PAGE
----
Insight

Chinese Companies Can't Build Brands? Think Again


How many Chinese brands can you name? Probably fewer than the fingers on your hand. Atlantic Monthly journalist James Fallows believes China's lack of global brands is proof it is not an economic superpower. As he wrote last month, 44% of Americans think that the world's leading economic power is China. "People who think this are crazy," Fallows wrote on his blog. "Name 20 large American corporations that do business worldwide. Without trying, you can probably name 50. Try to name even 10 from China."

Most people can't. In part, that's because Chinese companies traditionally haven't cared much about building brands. Lacking marketing talent and looking for a quick buck, they competed on price rather than spend the time and money on brand-building. After all, it took decades for Japanese and Korean companies like Toyota and Samsung to become global players.

The world has changed, though, and Chinese companies with the potential to become global brands have emerged. For brand managers, it would be a mistake to discount Chinese companies. Take sports-apparel maker Li Ning as an example. It is competing head to head with Nike (NIKE) and Adidas on design and product selection, and opened its first retail store in Portland this month. It has even opened design operations near Nike's headquarters in Beaverton, Ore., and is taking advantage of the downturn to hire American talent.

Herbal tea maker Wang Lao Ji, based in Guangzhou, is another example of a Chinese company that has mastered the art of branding. Although a bottle of its tea costs double the price of Coke (KO) and Pepsi (PEP) in China, Wang Lao Ji is taking market share from them both. It's China's market leader in canned drinks, with about $2.5 billion in sales. The company's marketing campaigns emphasize health and a way of life that resonate with Chinese consumers. Wang Lao Ji's threat is so fierce that it was one of the main reasons Coke tried to buy China Huiyuan, the top Chinese pure-juice brand, in 2008, a deal that Beijing regulators vetoed on anti-trust grounds.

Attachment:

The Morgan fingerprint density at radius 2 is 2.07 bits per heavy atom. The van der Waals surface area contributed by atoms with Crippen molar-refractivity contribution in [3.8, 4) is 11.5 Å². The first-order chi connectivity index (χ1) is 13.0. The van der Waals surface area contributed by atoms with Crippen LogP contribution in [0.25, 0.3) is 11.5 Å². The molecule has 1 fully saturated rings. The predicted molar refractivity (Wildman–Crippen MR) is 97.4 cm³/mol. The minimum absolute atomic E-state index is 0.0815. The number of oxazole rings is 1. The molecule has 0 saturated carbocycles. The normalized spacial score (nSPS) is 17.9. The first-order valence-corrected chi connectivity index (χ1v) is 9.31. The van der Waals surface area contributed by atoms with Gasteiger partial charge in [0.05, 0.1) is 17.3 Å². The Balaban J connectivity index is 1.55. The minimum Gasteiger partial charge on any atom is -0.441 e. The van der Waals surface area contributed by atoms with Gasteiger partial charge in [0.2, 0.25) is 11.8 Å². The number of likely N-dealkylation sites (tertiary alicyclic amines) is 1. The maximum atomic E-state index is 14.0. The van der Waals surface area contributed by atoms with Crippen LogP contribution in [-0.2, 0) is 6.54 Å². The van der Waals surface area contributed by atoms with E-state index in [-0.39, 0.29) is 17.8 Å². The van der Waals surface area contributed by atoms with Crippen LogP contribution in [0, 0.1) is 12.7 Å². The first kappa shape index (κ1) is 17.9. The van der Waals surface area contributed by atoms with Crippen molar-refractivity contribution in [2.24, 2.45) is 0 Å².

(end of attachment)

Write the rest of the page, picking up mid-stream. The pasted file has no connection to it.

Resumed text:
EXPECT AN INVASION

True, few Chinese brands are known by American consumers, but the reason for that isn't that Chinese don't know how to brand; rather, it's that most brand-savvy consumer-focused Chinese firms have elected not to go to the U.S. and Western Europe. That will change. In several hundred interviews my firm (the China Market Research Group) conducted with senior executives of consumer products companies, just over 50% said they expected to enter the U.S. in five years, but only after first targeting their home market, where retail sales are growing 15% a year, and regions like Africa and the Middle East, where local competition is weak. In the next five years, Americans should be prepared to start seeing Chinese brands on the shelves of Wal-Mart (WMT)and not just the Made in China label.

Aside from discounting the increasing threat from Chinese brands, there are two other major mistakes brand managers commonly make in China. They often believe Chinese consumers are the same as those in the West. This might sound like Marketing 101, but many brands simply forget to localize products and marketing campaigns.